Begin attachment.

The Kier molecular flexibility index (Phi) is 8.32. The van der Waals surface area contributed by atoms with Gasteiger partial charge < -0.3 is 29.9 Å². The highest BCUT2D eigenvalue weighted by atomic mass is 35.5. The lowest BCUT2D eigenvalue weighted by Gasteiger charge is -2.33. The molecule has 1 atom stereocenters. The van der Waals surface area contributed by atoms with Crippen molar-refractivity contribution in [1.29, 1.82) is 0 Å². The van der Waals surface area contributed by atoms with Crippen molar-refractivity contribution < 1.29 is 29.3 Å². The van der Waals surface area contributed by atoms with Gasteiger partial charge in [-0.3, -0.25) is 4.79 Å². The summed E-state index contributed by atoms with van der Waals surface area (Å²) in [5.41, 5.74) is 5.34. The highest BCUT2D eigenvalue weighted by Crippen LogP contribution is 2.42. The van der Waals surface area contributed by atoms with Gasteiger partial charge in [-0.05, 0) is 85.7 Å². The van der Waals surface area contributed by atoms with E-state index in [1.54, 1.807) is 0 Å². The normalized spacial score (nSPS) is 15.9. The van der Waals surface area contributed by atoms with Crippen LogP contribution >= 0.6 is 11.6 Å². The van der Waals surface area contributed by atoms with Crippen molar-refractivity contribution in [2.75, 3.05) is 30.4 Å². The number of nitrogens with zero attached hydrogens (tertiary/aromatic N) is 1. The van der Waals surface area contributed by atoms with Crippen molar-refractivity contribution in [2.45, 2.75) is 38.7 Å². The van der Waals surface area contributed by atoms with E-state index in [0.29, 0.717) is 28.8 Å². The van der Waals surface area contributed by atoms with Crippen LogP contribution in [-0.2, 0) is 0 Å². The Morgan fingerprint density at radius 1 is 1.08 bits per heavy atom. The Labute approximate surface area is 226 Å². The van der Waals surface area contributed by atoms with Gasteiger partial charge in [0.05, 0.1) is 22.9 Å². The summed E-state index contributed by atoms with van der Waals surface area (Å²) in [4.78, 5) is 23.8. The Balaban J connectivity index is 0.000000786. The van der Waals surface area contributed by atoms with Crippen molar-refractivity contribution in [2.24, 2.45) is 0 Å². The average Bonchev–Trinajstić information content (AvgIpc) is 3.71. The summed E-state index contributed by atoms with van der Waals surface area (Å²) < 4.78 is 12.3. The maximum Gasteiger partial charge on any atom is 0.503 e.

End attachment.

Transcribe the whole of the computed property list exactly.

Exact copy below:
The Kier molecular flexibility index (Phi) is 8.32. The van der Waals surface area contributed by atoms with Gasteiger partial charge < -0.3 is 29.9 Å². The highest BCUT2D eigenvalue weighted by atomic mass is 35.5. The lowest BCUT2D eigenvalue weighted by Gasteiger charge is -2.33. The molecule has 1 atom stereocenters. The van der Waals surface area contributed by atoms with Crippen molar-refractivity contribution in [1.29, 1.82) is 0 Å². The van der Waals surface area contributed by atoms with Crippen molar-refractivity contribution < 1.29 is 29.3 Å². The van der Waals surface area contributed by atoms with Gasteiger partial charge in [-0.3, -0.25) is 4.79 Å². The summed E-state index contributed by atoms with van der Waals surface area (Å²) in [5.41, 5.74) is 5.34. The highest BCUT2D eigenvalue weighted by Crippen LogP contribution is 2.42. The van der Waals surface area contributed by atoms with Gasteiger partial charge in [-0.05, 0) is 85.7 Å². The van der Waals surface area contributed by atoms with E-state index in [1.54, 1.807) is 0 Å². The normalized spacial score (nSPS) is 15.9. The van der Waals surface area contributed by atoms with Crippen LogP contribution >= 0.6 is 11.6 Å². The van der Waals surface area contributed by atoms with Crippen molar-refractivity contribution in [2.75, 3.05) is 30.4 Å². The number of nitrogens with zero attached hydrogens (tertiary/aromatic N) is 1. The van der Waals surface area contributed by atoms with Crippen molar-refractivity contribution in [2.45, 2.75) is 38.7 Å². The van der Waals surface area contributed by atoms with E-state index in [0.29, 0.717) is 28.8 Å². The van der Waals surface area contributed by atoms with Crippen LogP contribution in [-0.2, 0) is 0 Å². The Morgan fingerprint density at radius 1 is 1.08 bits per heavy atom. The Labute approximate surface area is 226 Å². The van der Waals surface area contributed by atoms with Gasteiger partial charge in [0.05, 0.1) is 22.9 Å². The summed E-state index contributed by atoms with van der Waals surface area (Å²) in [4.78, 5) is 23.8. The Balaban J connectivity index is 0.000000786. The van der Waals surface area contributed by atoms with Crippen molar-refractivity contribution in [2.24, 2.45) is 0 Å². The average Bonchev–Trinajstić information content (AvgIpc) is 3.71. The summed E-state index contributed by atoms with van der Waals surface area (Å²) < 4.78 is 12.3. The maximum Gasteiger partial charge on any atom is 0.503 e.